Napoleon to Josephine: Love Notes #1
I love you no longer; on the contrary, I detest you. you are a wretch, truly perverse, truly stupid, a real Cinderella. You never write to me at all, you do not love your husband; you know the pleasure that your letters give him yet you cannot even manage to write him half a dozen lines, dashed off in a moment!
What then do you do all day, Madame? What business is so vital that it robs you of the time to write to your faithful lover? What attachment can be stifling and pushing aside the love, the tender and constant love which you promised him? Who can this wonderful new lover be who takes up your every moment, rules your days and prevents you from devoting your attention to your husband? Beware,
Josephine; one fine night the doors will be broken down and there I shall be.
In truth, I am worried, my love, to have no news from you; write me a four page letter instantly made up from those delightful words which fill my heart with emotion and joy.
I hope to hold you in my arms before long, when I shall lavish upon you a million kisses, burning as the equatorial sun.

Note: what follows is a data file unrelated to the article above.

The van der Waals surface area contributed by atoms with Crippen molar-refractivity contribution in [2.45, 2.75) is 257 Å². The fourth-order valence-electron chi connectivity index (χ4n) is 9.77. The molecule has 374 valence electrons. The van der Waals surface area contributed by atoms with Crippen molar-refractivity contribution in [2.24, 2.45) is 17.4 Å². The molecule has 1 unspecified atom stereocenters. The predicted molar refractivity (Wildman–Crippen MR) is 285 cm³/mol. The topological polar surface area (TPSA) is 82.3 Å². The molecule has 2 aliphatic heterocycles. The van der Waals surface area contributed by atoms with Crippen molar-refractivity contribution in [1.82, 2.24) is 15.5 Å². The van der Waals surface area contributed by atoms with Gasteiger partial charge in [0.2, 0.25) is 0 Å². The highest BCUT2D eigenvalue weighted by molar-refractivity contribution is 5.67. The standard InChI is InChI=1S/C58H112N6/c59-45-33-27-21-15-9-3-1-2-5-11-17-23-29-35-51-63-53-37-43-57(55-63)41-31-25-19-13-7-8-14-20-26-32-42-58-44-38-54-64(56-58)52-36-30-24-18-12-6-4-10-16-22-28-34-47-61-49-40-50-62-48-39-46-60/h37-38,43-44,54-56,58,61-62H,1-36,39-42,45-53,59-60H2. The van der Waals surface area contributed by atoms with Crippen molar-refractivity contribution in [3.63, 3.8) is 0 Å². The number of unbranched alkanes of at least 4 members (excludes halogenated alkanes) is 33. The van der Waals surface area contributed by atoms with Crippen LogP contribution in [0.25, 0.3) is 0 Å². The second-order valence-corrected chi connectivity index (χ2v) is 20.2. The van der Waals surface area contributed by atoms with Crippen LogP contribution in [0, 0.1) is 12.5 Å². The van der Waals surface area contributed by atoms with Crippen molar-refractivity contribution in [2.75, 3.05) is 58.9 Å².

About the Lovers
Napoleon was born in Corsica. He became an army officer in 1785, and after rapid promotion, took command of the army of the interior in 1795. After a coup in 1799, Napoleon became first consul, and in 1804 emperor. Between 1804 and 1810 he
consolidated his empire in Europe. In 1809 he nullified his 13 year marriage to Josephine and married Marie Louise of Austria, who bore him a son. In 1814, following defeat in Russia, he abdicated and was banished to Elba. In 1815 he resumed power, but was crushed at the Battle of Waterloo and exiled to St. Helena, where he died in 1821.
Marie-Josphe-Rose (Josephine) Tascher de la Pagerie
Josephine grew up on the island of Martinique. In 1779 she married the wealthy Vicomte de Beauharnais, and moved to Paris. They had two children--Hortense and Eugène--but the couple separated. She met the
young Napoleon in 1795, and they married the following year. She was crowned empress in 1804, but Napoleon nullified the marriage in 1809. she retreated to Malmaison, where she died in 1814.